“They aren’t foreign, we are.” Our instructors remind us as we navigate the Thai toilets, step into the mud to plant rice, and take a bite of the strange dish our host-mother has prepared for our dinner. This is true of any place; there will always be a foreigner and a local, a stranger and a resident. It doesn’t matter if you travel to Thailand or walk three blocks to a grocery store you’ve never been to before: a world has long since existed prior to your arrival, and has been complete without you. It’s there for the duration of your visit to be explained and explored, and after you leave, it will go on without you, often as if you were never there.
Its a shocking concept, and begs the question; what is our purpose in traveling there? Are we selfish? Do we want a experience just as trivially as we want a pack of hot dogs? No, I think that what we want most is to lose our world: the feelings of uncertainty and innocence a foreigner seems a disadvantage, but it’s the necessary escape from playing the role of local in our own communities. We would far rather expose ourselves to a Buddhist temple or a Thai festival because they change us, and while places can be complete and developed, the our understanding of the world is never this complete. We travel farther to increase the likelihood of a new, fresh and unique experience, and hardly ever come back without at least one.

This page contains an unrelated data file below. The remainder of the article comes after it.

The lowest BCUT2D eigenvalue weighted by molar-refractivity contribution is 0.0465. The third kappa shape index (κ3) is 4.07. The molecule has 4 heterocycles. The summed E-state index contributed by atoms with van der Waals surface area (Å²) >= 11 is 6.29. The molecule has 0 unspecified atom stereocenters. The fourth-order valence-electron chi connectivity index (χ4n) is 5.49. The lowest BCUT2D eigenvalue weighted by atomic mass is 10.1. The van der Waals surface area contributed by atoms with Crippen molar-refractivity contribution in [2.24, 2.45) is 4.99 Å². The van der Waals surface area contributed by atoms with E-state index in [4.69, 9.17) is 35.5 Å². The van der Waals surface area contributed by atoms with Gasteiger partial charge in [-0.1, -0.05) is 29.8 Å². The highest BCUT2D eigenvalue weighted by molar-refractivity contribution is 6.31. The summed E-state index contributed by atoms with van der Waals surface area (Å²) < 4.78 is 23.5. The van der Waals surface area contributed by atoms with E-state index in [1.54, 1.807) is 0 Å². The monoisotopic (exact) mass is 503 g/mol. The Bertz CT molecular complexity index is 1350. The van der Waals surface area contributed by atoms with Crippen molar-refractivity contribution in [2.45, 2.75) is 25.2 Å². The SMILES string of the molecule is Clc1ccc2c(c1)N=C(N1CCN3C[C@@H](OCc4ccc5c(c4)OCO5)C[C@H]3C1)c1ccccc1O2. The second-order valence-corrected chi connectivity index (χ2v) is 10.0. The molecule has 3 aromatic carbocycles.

In Thailand I have had many of these already; a discussion with Buddhist monks from Cambodia, Vietnam and Laos about Christianity (along with much input from our Brazilian student Gui.) I’ve meditated in the Sukhothai ruins, I’ve learned that in Laos, two sneezes means somebody misses you, and when your ears are warm somebody is talking about you behind your back. Ive dared to try durian ice cream. All of these have contributed to my never completed but always growing world.